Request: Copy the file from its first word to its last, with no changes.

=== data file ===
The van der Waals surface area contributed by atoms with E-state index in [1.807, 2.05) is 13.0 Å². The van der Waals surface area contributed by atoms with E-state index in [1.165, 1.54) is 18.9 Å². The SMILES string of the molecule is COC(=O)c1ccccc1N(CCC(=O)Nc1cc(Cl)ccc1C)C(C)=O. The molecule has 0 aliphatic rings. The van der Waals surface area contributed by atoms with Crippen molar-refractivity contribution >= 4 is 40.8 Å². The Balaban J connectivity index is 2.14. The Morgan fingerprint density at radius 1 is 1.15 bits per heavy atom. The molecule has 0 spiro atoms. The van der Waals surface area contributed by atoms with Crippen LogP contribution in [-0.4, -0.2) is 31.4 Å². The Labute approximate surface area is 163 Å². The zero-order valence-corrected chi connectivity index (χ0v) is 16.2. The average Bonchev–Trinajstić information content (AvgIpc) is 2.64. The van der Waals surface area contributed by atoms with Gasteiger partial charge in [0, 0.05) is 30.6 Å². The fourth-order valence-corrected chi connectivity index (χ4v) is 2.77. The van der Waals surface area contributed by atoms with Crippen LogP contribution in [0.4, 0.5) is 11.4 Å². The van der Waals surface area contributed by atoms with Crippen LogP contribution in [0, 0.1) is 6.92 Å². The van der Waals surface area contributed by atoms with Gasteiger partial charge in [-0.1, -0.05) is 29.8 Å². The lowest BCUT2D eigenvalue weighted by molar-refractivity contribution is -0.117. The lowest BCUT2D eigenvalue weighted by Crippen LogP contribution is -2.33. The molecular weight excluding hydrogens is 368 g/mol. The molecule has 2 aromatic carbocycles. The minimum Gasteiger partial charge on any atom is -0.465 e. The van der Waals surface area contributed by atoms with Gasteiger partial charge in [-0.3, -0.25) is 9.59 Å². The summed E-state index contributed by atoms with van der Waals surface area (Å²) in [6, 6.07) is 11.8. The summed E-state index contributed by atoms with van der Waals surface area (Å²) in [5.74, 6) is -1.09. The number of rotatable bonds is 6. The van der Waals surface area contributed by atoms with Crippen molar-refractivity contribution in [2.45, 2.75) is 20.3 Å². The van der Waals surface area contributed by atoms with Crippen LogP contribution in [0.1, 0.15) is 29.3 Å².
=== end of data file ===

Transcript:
The van der Waals surface area contributed by atoms with E-state index in [1.807, 2.05) is 13.0 Å². The van der Waals surface area contributed by atoms with E-state index in [1.165, 1.54) is 18.9 Å². The SMILES string of the molecule is COC(=O)c1ccccc1N(CCC(=O)Nc1cc(Cl)ccc1C)C(C)=O. The molecule has 0 aliphatic rings. The van der Waals surface area contributed by atoms with Crippen molar-refractivity contribution >= 4 is 40.8 Å². The Balaban J connectivity index is 2.14. The Morgan fingerprint density at radius 1 is 1.15 bits per heavy atom. The molecule has 0 spiro atoms. The van der Waals surface area contributed by atoms with Crippen LogP contribution in [-0.4, -0.2) is 31.4 Å². The Labute approximate surface area is 163 Å². The zero-order valence-corrected chi connectivity index (χ0v) is 16.2. The average Bonchev–Trinajstić information content (AvgIpc) is 2.64. The van der Waals surface area contributed by atoms with Gasteiger partial charge in [0, 0.05) is 30.6 Å². The fourth-order valence-corrected chi connectivity index (χ4v) is 2.77. The van der Waals surface area contributed by atoms with Crippen LogP contribution in [0.4, 0.5) is 11.4 Å². The van der Waals surface area contributed by atoms with Crippen LogP contribution in [0, 0.1) is 6.92 Å². The van der Waals surface area contributed by atoms with Gasteiger partial charge in [-0.1, -0.05) is 29.8 Å². The lowest BCUT2D eigenvalue weighted by molar-refractivity contribution is -0.117. The lowest BCUT2D eigenvalue weighted by Crippen LogP contribution is -2.33. The molecular weight excluding hydrogens is 368 g/mol. The molecule has 2 aromatic carbocycles. The minimum Gasteiger partial charge on any atom is -0.465 e. The van der Waals surface area contributed by atoms with Gasteiger partial charge in [-0.3, -0.25) is 9.59 Å². The summed E-state index contributed by atoms with van der Waals surface area (Å²) in [6, 6.07) is 11.8. The summed E-state index contributed by atoms with van der Waals surface area (Å²) in [5.74, 6) is -1.09. The number of rotatable bonds is 6. The van der Waals surface area contributed by atoms with Crippen molar-refractivity contribution in [2.45, 2.75) is 20.3 Å². The van der Waals surface area contributed by atoms with Crippen LogP contribution in [0.1, 0.15) is 29.3 Å².